A recent Intellectual Property Enterprise Court has decided that ‘Muzmatch’, an online matchmaking service to the Muslim Community has infringed Match’s registered trade marks.
The decision by Nicholas Caddick Q.C was that Muzmatch’s use of signs and its name amounted to trade mark infringement and/or passing off of Match’s trade marks. This case follows successful oppositions by Match to Muzmatch’s registration of its , and unsuccessful attempts by Match to purchase Muzmatch between 2017 and 2019.
Match is one of the largest and most recognisable dating platforms in the UK. It first registered a word mark ‘MATCH’ in 1996 and also owns other dating-related brands including Tinder and Hinge with other TNS report to illustrate its goodwill and reputation and 70% of people surveyed would be able to recall Match if prompted, 44% unprompted and 31% of people would name Match as the first dating brand off the ‘top of their head.’
Muzmatch is a comparatively niche but growing dating platform, which aims to provide a halal (i.e. in compliance with Islamic law) way for single Muslim men and women to meet a partner. Muzmatch is comparatively much smaller and was founded in 2011 by Mr Shahzad Younas and now has had around 666,069 sign-ups in the UK alone.
The Court considered that the marks ‘Muzmatch’ and ‘MATCH’ and each company’s graphical marks, had a high degree of similarity in the services provided. The marks were also similar in nature orally and conceptually and the addition of the prefix ‘Muz’ did not distinguish the two marks, nor could the lack of the suffix ‘’ or stylistic fonts/devices.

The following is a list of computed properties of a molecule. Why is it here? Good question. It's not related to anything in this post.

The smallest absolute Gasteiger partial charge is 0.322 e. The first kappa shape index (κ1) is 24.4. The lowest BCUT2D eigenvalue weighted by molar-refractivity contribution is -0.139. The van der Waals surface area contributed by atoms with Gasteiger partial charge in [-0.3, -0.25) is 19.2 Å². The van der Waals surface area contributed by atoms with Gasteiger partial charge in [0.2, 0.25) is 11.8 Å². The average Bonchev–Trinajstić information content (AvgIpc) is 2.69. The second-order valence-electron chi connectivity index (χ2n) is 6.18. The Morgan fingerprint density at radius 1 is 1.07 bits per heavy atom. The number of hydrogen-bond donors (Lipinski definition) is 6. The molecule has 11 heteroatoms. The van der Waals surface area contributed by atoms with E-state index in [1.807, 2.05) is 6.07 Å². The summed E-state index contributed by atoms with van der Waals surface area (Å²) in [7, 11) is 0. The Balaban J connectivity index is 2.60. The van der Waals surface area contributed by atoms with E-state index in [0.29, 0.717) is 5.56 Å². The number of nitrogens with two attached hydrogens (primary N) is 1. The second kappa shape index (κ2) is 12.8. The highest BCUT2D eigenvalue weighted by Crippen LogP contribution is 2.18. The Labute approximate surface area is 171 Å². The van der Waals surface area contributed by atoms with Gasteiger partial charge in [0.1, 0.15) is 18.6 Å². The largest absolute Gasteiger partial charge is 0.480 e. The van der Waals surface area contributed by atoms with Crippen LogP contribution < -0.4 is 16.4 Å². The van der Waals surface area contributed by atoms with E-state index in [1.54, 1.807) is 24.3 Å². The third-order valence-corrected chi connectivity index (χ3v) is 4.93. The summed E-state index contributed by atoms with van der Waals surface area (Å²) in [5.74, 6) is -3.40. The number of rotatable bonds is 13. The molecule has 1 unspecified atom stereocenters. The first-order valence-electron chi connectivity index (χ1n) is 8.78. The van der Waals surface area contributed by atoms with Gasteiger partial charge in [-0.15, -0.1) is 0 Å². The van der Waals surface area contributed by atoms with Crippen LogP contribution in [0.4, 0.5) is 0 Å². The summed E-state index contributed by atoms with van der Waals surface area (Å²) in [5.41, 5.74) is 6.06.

The key issue of the case relates to the idea of the term ‘Match’ which is used by both marks to describe the nature of the business: match[ing]. Muzmatch argued that as both marks share this descriptive common element, so it is difficult to conclude that there is a likelihood of confusion between the two marks as the term just describes what each business does.
The Court found that finding that there is a likelihood of confusion for a common descriptive element is not impossible, as the descriptive element can be used distinctively. The average consumer would conclude that the portion ‘Match’ is the badge of origin for Match due to its reputation as a brand and the very substantial degree of distinctiveness in the dating industry. An average consumer would have seen the word ‘Match’ as the dominant element in the Match trade marks and Match is often referred to as just ‘Match’ in advertisements.
Aside from its marks, Muzmatch utilised a Search Engine Optimisation strategy from whereby it utilised a list of around 5000 keywords which would take a user to a landing page on the its website. Muzmatch’s SEO use was also found to cause confusion based on some of its keywords including ‘UK Muslim Match’, which again uses the term Match distinctively, therefore a consumer may confuse a link to ‘UK Muslim Match’ with ‘Match’.
An average consumer would conclude that Muzmatch was connected in a material way with the Match marks, as if it was targeted at Muslim users as a sub-brand, so this confusion would be trade mark infringement under S10(2) of the Trade Marks Act 1994.
The Court also considered that Muzmatch had taken unfair advantage of Match’s trade marks and had therefore infringed those marks under S10(3) of the Trade Marks Act 1994 tantan-quizzen. This was due to the reputation of Match’s trade marks and because a consumer would believe that Muzmatch was a sub-brand of Match.
The Court rejected Muzmatch’s defence of honest concurrent use and found that Match would also have an alternative claim in the tort of passing off.
The opinions expressed in this update are those of the author(s) and do not necessarily reflect the views of the Firm, its clients, or any of its or their respective affiliates. This article is for general information purposes and is not intended to be and should not be taken as legal advice.
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